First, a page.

All aboard in Whitehall? By Jonathan McClory

10 Feb 11
This week saw the first meeting of the government's new cadre of Lead Non-Executive Directors. Charged with the task of bringing to fruition ministers' reform plans for Whitehall boards, they face a challenging road ahead

This week saw the first ever meeting of the government’s new cadre of Lead Non-Executive Directors. Bringing together the recently appointed top Neds for their respective departments, the meeting introduced the group to the workings of Whitehall, the government’s reform agenda, and how they fit into ministers’ overall strategy.

Charged with the task of bringing the government’s Whitehall boards reform plans to fruition, they face a challenging road ahead. Getting to this point was no small job, but more remains to be done for Whitehall boards to reach their potential.

While a seemingly novel innovation of public management, boards in government departments have existed in one form or another for nearly 20 years. Their evolution as a fixture of Whitehall governance has varied significantly by department, as some have embraced them more readily than others.

Previous, soft-touch attempts at reform have been largely ineffectual in standardising or empowering departmental boards – not least because the remit and accountability of boards remain muddled. Prior Institute for Government research on Whitehall boards, found in our report Shaping Up, reached the central conclusion that the role of these is often poorly defined, leaving many boards unable to make an impact on the department.

Recognising both the potential added value of boards, as well as their shortcomings, the coalition government is currently bringing through a number of structural reforms aimed at ramping up board effectiveness. Secretaries of state will now chair departmental boards – previously left to permanent secretaries – and they will be backed up by newly recruited Lead Non-Executive Directors.

While these structural reforms aim to improve departmental governance, they fail to resolve the core issue afflicting departmental boards – namely that neither the government nor departments have clearly addressed the remit and accountability arrangements for boards. The recently updated guidance suggests they will be advisory, while in a recent Public Accounts Committee hearing, Lord Browne described the new boards as both supervisory and advisory – a somewhat contradictory description.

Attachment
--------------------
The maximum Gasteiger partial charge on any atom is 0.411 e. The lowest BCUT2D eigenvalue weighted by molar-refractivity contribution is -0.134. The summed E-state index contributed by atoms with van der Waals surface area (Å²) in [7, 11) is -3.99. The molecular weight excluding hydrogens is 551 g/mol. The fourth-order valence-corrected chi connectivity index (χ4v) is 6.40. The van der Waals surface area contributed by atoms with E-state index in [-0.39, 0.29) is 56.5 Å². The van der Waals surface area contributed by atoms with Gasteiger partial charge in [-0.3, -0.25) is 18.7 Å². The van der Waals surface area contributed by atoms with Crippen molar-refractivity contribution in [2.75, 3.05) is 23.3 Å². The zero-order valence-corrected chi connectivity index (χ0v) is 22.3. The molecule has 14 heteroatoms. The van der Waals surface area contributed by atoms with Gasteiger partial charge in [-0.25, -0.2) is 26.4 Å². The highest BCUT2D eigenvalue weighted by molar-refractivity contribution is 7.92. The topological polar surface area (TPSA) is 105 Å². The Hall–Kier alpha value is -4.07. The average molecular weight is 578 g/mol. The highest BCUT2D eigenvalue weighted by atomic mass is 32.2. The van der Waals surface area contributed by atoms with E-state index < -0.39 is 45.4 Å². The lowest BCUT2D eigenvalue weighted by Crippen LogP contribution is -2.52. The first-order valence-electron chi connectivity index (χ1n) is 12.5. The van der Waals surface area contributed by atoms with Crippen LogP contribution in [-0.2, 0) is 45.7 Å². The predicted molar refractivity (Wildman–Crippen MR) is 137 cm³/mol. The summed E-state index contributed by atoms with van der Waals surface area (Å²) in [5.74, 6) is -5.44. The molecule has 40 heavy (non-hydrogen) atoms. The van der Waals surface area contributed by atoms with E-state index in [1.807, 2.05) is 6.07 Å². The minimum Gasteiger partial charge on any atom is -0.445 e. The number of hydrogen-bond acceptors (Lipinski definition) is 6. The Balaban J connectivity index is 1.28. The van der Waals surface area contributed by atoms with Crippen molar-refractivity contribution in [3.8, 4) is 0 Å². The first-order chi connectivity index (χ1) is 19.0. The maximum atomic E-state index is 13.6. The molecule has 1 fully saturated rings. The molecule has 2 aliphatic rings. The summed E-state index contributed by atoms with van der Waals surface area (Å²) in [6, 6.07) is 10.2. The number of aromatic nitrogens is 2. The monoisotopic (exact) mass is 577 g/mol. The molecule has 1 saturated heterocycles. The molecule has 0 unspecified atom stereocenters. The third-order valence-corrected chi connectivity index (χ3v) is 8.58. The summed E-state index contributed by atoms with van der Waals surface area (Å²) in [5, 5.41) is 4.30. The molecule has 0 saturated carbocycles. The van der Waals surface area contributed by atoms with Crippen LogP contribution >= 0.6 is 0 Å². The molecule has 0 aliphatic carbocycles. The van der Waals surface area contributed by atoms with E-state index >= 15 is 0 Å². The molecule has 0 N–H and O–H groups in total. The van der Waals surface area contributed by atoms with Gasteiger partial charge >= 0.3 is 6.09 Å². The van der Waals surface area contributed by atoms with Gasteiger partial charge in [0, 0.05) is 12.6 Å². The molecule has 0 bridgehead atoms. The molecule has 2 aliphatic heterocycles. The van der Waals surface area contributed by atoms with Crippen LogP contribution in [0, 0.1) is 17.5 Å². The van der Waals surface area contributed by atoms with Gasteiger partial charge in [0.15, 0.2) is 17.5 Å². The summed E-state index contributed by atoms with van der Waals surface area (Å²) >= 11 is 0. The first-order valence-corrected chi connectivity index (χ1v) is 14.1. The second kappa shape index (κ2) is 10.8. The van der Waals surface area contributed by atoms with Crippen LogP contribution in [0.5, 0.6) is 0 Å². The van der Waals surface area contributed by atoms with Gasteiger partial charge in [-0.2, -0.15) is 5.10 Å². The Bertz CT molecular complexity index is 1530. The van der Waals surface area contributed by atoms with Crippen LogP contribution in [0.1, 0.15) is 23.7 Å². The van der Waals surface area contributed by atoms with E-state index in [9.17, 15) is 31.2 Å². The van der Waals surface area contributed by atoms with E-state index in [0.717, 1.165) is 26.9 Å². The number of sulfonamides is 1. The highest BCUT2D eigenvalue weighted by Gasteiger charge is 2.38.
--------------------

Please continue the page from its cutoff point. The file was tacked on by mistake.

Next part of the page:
Under existing arrangements, departmental accountability rests with the secretary of state for policy and performance; and with the permanent secretary for the stewardship of departmental resources. If the secretary of state and permanent secretary share ultimate responsibility for the management of their department, what is the board accountable for? In changing the dynamic of the board without resolving the issue of accountability, the new enhanced protocol may further confuse, rather than clarify, the role of the board.

But written codes and guidance only goes so far in making a board work. Much will be down to the people around the table. In analysing over 40 interviews with Whitehall board members, our findings reflect a boardroom culture where consensus takes precedence over independent thought, candidness and challenge.

Behaviours one would expect to observe in high-performing private sector boards, such as ‘analytical thinking’, ‘candidness’, and ‘leadership’, were among the least commonly observed by our interviewees. This will make for an interesting transition as new Lead Neds move from the boardrooms of the private sector to those in Whitehall.

There is enormous potential in the Cabinet Office’s proposed reforms for departmental boards. But several key challenges remain to getting these reforms off the ground. First, the role, responsibility, and decision-making powers of the board will need to be clearly defined and understood by all members. Second, secretaries of state will have to learn to chair their new boards effectively and stay committed to the process.

Finally, Lead Neds will need to be given adequate support from the centre and from their department as they seek to make an immediate impact in their role. They will also need to support their secretary of state taking on their new role as chair.

As it stands, departments themselves will have to address these challenges. If they do, these new-look boards could be a powerful mechanism for driving better departmental performance.

Jonathan McClory is a senior researcher at the Institute for Government and co-author of the report All Aboard? – Whitehall’s new governance challenge

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